RECENT ARTICLES
  • Technology Dictates Update to 30-Minute Lightning Protocol

    by Andy Berg April 2019

    Last October, Pinellas County, Fla., became the only county in the Tampa Bay area to install lightning prediction systems for each of its public high schools. The overall cost for 16 schools came in at a whopping $288,000. As with any big-ticket purchase, there were some who were happy with the decision and others who were not. At the time, head Pinellas Park High School football coach Kenny Crawford told the Tampa Bay Times he thought the system was a waste of money. "Why put in a system that costs so much, when we already have free ones [cell phone apps] that work just as well, if not better?" Crawford complained.

  • Park Ramp Repair Takes Three Years, Costs $3 Million

    by Paul Steinbach February 2019

    Work has reportedly resumed on a ramp in Brooklyn's Shore Road Park that leads to ball fields used by local schools and youth teams, but three years have already elapsed since the ramp was functional, and the repair is expected to cost nearly $3 million.

  • Parents of Drowned Child Sue Club, Others for $56M

    by Paul Steinbach February 2019

    The parents of a five-year-old boy who drowned on the first day of a summer camp hosted by Timberhill Athletic Club in Corvallis, Ore., are suing the club, certain staff members, and state and county authorities for $56.6 million.

  • Severe Weather Safety at Outdoor Venues

    by Brad Nelson September 2017

    Monitoring the weather, understanding the threat and making the call to evacuate for the safety of players and fans is no easy task, and it's one that venue managers must take seriously.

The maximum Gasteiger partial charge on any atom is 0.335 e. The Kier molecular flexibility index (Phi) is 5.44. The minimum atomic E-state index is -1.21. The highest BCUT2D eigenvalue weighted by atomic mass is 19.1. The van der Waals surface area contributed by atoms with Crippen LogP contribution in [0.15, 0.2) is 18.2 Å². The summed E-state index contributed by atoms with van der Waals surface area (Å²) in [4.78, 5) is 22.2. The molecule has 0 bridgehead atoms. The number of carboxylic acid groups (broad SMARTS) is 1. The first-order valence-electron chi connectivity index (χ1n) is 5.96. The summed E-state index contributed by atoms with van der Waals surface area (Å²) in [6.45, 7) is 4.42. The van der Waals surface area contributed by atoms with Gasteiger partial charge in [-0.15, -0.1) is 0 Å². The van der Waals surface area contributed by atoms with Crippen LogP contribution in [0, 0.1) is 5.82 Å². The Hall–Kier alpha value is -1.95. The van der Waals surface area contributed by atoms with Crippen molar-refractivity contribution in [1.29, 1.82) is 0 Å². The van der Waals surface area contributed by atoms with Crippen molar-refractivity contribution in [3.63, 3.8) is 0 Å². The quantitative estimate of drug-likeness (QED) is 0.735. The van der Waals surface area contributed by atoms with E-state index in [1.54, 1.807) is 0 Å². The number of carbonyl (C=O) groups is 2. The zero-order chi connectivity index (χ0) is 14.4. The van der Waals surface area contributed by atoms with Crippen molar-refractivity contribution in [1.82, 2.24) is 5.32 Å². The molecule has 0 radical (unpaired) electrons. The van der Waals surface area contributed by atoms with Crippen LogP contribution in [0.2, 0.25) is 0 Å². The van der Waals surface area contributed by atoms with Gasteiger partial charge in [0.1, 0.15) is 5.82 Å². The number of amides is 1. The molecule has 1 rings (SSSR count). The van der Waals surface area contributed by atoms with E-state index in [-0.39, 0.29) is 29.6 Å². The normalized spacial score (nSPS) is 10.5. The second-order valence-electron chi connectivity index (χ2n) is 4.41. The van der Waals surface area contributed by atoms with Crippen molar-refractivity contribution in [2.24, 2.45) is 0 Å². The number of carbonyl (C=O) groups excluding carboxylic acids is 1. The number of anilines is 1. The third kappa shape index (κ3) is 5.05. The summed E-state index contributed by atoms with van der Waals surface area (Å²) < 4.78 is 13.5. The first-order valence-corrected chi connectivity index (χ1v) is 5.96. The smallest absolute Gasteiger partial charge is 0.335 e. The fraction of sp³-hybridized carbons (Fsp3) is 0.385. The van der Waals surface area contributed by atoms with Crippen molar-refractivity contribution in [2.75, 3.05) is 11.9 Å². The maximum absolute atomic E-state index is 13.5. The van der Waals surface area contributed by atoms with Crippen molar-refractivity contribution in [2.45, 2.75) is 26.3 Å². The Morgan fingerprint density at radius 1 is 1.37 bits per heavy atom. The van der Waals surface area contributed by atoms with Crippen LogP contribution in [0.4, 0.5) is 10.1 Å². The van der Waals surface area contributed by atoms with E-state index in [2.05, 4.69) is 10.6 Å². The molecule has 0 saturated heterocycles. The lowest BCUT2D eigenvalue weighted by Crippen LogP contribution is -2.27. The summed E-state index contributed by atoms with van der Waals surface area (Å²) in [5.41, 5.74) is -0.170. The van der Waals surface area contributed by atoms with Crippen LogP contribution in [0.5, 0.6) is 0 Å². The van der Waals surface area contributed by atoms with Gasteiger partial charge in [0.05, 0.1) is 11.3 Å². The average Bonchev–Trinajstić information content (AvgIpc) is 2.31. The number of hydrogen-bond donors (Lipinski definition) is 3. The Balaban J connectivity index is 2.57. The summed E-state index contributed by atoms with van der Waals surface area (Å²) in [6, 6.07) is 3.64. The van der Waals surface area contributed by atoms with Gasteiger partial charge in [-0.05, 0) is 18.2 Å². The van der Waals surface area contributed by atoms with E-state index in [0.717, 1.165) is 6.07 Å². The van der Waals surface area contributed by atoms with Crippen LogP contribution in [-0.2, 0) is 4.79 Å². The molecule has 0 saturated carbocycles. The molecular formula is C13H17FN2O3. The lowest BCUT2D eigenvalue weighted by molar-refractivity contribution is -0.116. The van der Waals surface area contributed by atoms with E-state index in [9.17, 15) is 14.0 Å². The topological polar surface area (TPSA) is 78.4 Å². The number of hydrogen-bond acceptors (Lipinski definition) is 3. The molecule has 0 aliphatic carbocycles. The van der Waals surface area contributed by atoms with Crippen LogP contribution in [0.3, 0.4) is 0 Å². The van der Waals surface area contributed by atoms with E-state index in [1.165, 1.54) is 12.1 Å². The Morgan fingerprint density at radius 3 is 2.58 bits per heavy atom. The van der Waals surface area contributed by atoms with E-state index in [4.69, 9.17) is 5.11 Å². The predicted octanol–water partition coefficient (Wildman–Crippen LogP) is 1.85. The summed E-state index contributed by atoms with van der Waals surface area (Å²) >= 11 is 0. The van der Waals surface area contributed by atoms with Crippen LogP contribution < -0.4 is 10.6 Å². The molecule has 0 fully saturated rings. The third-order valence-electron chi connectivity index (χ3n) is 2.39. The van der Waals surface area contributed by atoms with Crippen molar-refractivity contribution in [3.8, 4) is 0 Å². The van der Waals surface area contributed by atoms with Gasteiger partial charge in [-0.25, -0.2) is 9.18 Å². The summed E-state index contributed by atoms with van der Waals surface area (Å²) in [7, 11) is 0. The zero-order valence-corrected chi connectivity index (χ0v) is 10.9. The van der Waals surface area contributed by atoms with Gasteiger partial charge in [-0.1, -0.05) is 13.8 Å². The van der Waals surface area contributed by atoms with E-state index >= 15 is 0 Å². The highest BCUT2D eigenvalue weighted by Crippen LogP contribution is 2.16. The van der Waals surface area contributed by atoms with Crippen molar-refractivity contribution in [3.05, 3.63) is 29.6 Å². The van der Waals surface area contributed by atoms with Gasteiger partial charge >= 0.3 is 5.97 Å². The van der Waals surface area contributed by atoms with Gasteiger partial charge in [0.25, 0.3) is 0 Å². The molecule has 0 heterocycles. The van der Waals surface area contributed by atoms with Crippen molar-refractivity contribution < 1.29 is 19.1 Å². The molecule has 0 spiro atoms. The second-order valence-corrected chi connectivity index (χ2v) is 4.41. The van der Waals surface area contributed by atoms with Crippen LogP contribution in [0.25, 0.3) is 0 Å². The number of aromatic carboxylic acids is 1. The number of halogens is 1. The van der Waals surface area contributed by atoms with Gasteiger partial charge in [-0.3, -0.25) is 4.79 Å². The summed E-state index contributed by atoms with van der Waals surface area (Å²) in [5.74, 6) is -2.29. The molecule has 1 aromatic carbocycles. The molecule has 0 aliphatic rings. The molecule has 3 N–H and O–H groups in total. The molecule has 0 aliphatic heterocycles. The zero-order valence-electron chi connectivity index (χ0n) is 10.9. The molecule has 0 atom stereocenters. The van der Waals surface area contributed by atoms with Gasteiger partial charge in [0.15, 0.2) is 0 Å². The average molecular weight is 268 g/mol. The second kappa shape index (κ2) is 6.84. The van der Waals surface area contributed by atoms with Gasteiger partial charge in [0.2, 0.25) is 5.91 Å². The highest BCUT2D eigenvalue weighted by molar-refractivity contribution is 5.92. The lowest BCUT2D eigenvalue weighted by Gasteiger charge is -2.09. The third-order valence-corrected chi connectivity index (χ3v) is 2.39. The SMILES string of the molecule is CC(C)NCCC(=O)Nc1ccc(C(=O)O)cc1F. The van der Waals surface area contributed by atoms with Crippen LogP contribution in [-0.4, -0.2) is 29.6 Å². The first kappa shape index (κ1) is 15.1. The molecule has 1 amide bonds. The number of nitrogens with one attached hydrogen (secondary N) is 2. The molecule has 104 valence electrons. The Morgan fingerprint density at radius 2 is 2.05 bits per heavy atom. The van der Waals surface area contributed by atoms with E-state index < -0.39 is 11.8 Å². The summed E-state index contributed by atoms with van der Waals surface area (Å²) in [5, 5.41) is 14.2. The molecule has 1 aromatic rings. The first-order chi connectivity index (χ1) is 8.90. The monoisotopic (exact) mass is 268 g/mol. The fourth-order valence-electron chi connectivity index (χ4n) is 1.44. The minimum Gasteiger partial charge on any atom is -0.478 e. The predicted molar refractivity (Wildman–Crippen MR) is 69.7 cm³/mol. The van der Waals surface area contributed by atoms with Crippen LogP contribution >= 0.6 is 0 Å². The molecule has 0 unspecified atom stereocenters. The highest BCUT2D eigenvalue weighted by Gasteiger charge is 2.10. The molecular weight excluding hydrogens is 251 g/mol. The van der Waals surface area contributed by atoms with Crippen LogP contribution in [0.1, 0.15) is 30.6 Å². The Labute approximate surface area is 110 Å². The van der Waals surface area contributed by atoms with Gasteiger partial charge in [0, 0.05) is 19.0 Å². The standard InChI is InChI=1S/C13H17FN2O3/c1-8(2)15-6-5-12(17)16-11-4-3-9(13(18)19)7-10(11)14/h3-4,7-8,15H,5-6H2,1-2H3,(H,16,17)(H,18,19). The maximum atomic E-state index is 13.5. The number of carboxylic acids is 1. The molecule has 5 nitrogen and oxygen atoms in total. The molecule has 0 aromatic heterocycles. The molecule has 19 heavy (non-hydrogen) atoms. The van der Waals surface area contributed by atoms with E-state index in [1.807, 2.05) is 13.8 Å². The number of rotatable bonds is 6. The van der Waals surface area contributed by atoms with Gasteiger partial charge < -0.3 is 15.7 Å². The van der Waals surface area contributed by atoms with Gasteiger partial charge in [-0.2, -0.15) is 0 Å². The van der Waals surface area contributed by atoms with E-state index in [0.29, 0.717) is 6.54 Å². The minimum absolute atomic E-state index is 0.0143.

• Razor Blades Embedded in Slides at Two Texas Parks

    by Courtney Cameron July 2017

    A city maintenance crew in Huntsville, Texas, made a troubling discovery that underlines the need for regular and vigilant safety inspections of municipal playgrounds.

  • Death of Toddler Raises Goal Post Safety Concerns

    by Courtney Cameron May 2017

    Over the weekend in Antioch, Tenn., two-year-old Melanie Rodriguez was killed by a soccer goal when it was blown over by a strong wind, landing on top of her. The accident has gotten people talking about the dangers of unsecured equipment.

  • IRONMAN Director Discusses Event’s Unique Security Challenges

    by Alison Crumpton November 2016

    When we asked John Bertsch, director of public safety emergency management for the IRONMAN Triathlon World Championships, what safety and security issues keep him up at night he chuckled and replied, "A lot. We are on a volcanic island in the middle of the Pacific Ocean with 2,700 world-class athletes representing more than 80 countries ocean swimming 2.4 miles, cycling 112 miles — in 90-degree temperatures and 80 percent humidity — and running a 26.2-mile marathon through the lava fields."

  • Understanding the Latest FAA Drone Regulations

    by Emily Attwood July 2016

    Over the past several years, drones have risen to the top of the threat list for athletic venue operators, leading to venue-specific bans on the devices as well as blanket bans by the FAA at larger sports venues and by the National Park Service outside of designated areas.

  • Preparing for a Weather-Related Stadium Evacuation

    by Emily Attwood February 2016

    Risks at sporting events such as active shooters, bomb threats and fan violence can all be lessened through proper security measures, ensuring a safer sporting event. However, another essential component of emergency action planning — severe weather — is harder to avoid.

  • Chicago Marathon Organizers Share Tips for Event Safety

    by Emily Attwood February 2016

    This past October, the Bank of America Chicago Marathon saw approximately 45,000 participants. The day started with clear skies and a temperature in the mid 50s, climbing into the 70s as the day progressed. The first men's and women's runners crossed the finish line at 2:09:25 and 2:23:23, respectively, and throughout the course of the day, 45 competitors were taken to the hospital and many more treated at aid stations located throughout the course.